Published: Jan 1994
| ||Format||Pages||Price|| |
|PDF (312K)||18||$25||  ADD TO CART|
|Complete Source PDF (16M)||18||$219||  ADD TO CART|
In the classical analysis of Griffith (line) cracks, the crack faces do not interact with each other. But for real cracks, various kinds of mechanical crack face interaction can occur. In particular, protrusion interference during biaxial loading of a bumpy Griffith crack is discussed. The influence of this interference on the stress required to produce fast fracture in a brittle material is analyzed using the Griffith fracture criterion for biaxial stress. The dependence of the fracture stress on the orientation, magnitude and biaxiality of the remote stress is described quantitatively. It is shown that the stress required to produce fracture is slightly altered by a single interference site, but significantly altered when many sites are present. It is also shown that for all cracks whose length is less than about one-tenth of a millimeter in silicon carbide or 1 mm in silicon nitride, any interference that exists influences fracture.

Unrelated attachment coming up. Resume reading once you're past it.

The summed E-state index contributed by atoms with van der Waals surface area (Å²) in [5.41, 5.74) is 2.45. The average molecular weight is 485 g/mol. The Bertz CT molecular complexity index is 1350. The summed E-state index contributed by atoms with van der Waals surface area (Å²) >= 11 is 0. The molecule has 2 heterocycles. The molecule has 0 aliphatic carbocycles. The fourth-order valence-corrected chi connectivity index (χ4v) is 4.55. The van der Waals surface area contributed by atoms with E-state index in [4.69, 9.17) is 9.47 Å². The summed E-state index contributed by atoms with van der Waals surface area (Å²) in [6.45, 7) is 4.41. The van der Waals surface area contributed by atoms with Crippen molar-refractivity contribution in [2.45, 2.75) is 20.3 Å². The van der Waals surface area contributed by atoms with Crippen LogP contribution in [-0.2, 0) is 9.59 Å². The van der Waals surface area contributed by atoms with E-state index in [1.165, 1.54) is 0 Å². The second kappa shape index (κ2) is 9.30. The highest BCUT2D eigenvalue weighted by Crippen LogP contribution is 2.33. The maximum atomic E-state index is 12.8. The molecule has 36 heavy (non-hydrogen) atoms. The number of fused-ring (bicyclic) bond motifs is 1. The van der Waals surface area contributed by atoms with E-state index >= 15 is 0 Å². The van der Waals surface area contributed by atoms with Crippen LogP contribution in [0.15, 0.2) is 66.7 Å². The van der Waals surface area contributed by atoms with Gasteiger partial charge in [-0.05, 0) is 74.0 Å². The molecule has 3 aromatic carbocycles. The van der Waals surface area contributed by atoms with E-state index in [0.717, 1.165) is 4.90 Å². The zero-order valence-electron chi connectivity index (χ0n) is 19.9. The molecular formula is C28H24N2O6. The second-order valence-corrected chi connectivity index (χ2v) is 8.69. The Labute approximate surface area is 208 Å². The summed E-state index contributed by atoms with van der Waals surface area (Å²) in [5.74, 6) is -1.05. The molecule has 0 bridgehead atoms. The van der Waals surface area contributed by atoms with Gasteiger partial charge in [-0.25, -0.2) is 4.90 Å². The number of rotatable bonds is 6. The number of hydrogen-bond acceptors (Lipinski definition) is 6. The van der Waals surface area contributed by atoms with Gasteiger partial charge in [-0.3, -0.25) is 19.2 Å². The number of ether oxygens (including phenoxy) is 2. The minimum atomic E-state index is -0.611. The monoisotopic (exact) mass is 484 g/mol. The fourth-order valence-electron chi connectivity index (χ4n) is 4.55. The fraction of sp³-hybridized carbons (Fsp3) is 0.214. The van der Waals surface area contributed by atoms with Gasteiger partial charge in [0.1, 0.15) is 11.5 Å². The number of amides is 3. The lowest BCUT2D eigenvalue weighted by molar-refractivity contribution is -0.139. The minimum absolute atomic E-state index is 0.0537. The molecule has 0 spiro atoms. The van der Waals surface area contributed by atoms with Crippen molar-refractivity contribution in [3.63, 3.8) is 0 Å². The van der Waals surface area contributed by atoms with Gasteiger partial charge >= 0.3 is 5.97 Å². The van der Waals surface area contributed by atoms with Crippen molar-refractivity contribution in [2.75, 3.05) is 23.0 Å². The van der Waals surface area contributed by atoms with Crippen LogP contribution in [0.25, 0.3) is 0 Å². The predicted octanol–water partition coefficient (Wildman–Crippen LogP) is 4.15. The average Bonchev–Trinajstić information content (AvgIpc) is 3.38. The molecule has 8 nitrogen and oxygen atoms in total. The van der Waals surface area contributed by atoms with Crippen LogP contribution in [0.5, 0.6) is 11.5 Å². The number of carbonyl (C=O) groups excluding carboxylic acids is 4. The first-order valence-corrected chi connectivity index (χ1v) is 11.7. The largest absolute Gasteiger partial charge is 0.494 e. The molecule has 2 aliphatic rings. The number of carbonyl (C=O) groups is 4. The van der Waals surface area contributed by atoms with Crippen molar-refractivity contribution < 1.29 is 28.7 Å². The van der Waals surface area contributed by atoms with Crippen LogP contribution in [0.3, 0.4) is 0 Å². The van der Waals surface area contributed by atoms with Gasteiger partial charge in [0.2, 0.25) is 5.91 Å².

linear, elastic, two-dimensional, rough, mixed-mode, contact, interference, ceramics, brittle, fracture
Associate professor, University of Tennessee, Knoxville, TN
Paper ID: STP13725S